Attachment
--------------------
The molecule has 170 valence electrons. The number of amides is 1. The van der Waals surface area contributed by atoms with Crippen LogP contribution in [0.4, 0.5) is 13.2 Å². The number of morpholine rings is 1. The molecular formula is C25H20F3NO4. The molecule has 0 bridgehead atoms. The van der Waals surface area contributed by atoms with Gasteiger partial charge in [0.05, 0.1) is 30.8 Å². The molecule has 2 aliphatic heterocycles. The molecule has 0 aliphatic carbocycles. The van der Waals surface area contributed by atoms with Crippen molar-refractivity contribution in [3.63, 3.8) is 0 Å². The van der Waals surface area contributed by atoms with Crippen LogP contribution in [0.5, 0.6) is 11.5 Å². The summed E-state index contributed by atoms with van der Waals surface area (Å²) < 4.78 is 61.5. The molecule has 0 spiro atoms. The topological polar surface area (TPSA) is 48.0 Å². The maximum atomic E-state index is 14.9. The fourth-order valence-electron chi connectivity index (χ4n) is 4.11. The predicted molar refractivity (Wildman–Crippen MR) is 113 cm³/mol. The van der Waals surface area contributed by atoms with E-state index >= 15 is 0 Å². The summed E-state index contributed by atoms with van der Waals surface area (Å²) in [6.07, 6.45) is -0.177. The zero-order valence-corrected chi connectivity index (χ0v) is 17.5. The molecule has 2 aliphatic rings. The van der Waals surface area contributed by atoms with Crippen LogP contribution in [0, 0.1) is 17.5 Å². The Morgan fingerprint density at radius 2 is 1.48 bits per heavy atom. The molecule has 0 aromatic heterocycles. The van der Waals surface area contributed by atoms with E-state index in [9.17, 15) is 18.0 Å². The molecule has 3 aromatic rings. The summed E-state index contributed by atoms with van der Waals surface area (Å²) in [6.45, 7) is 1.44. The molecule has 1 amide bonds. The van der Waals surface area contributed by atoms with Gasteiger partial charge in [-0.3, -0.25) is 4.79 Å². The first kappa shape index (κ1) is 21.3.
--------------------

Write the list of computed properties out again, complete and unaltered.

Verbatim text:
The molecule has 170 valence electrons. The number of amides is 1. The van der Waals surface area contributed by atoms with Crippen LogP contribution in [0.4, 0.5) is 13.2 Å². The number of morpholine rings is 1. The molecular formula is C25H20F3NO4. The molecule has 0 bridgehead atoms. The van der Waals surface area contributed by atoms with Gasteiger partial charge in [0.05, 0.1) is 30.8 Å². The molecule has 2 aliphatic heterocycles. The molecule has 0 aliphatic carbocycles. The van der Waals surface area contributed by atoms with Crippen molar-refractivity contribution in [3.63, 3.8) is 0 Å². The van der Waals surface area contributed by atoms with Crippen LogP contribution in [0.5, 0.6) is 11.5 Å². The summed E-state index contributed by atoms with van der Waals surface area (Å²) < 4.78 is 61.5. The molecule has 0 spiro atoms. The topological polar surface area (TPSA) is 48.0 Å². The maximum atomic E-state index is 14.9. The fourth-order valence-electron chi connectivity index (χ4n) is 4.11. The predicted molar refractivity (Wildman–Crippen MR) is 113 cm³/mol. The van der Waals surface area contributed by atoms with E-state index >= 15 is 0 Å². The summed E-state index contributed by atoms with van der Waals surface area (Å²) in [6.07, 6.45) is -0.177. The zero-order valence-corrected chi connectivity index (χ0v) is 17.5. The molecule has 2 aliphatic rings. The van der Waals surface area contributed by atoms with Crippen LogP contribution in [0, 0.1) is 17.5 Å². The Morgan fingerprint density at radius 2 is 1.48 bits per heavy atom. The molecule has 0 aromatic heterocycles. The van der Waals surface area contributed by atoms with E-state index in [9.17, 15) is 18.0 Å². The molecule has 3 aromatic rings. The summed E-state index contributed by atoms with van der Waals surface area (Å²) in [6.45, 7) is 1.44. The molecule has 1 amide bonds. The van der Waals surface area contributed by atoms with Gasteiger partial charge in [-0.3, -0.25) is 4.79 Å². The first kappa shape index (κ1) is 21.3.